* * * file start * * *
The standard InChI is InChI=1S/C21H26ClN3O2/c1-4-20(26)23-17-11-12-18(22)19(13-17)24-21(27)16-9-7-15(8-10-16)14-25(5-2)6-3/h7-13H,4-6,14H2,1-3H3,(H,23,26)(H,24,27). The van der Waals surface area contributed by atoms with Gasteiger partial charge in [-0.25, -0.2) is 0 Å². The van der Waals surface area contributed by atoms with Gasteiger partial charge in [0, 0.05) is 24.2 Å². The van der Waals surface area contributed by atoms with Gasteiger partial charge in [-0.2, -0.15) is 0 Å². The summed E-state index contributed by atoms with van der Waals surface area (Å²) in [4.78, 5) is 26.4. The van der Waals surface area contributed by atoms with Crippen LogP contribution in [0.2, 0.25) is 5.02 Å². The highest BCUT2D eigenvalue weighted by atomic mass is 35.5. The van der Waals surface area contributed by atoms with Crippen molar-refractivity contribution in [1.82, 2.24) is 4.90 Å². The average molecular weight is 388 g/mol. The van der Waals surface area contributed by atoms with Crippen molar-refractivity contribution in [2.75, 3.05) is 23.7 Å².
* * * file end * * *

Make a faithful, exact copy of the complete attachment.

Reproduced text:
The standard InChI is InChI=1S/C21H26ClN3O2/c1-4-20(26)23-17-11-12-18(22)19(13-17)24-21(27)16-9-7-15(8-10-16)14-25(5-2)6-3/h7-13H,4-6,14H2,1-3H3,(H,23,26)(H,24,27). The van der Waals surface area contributed by atoms with Gasteiger partial charge in [-0.25, -0.2) is 0 Å². The van der Waals surface area contributed by atoms with Gasteiger partial charge in [0, 0.05) is 24.2 Å². The van der Waals surface area contributed by atoms with Gasteiger partial charge in [-0.2, -0.15) is 0 Å². The summed E-state index contributed by atoms with van der Waals surface area (Å²) in [4.78, 5) is 26.4. The van der Waals surface area contributed by atoms with Crippen LogP contribution in [0.2, 0.25) is 5.02 Å². The highest BCUT2D eigenvalue weighted by atomic mass is 35.5. The van der Waals surface area contributed by atoms with Crippen molar-refractivity contribution in [1.82, 2.24) is 4.90 Å². The average molecular weight is 388 g/mol. The van der Waals surface area contributed by atoms with Crippen molar-refractivity contribution in [2.75, 3.05) is 23.7 Å².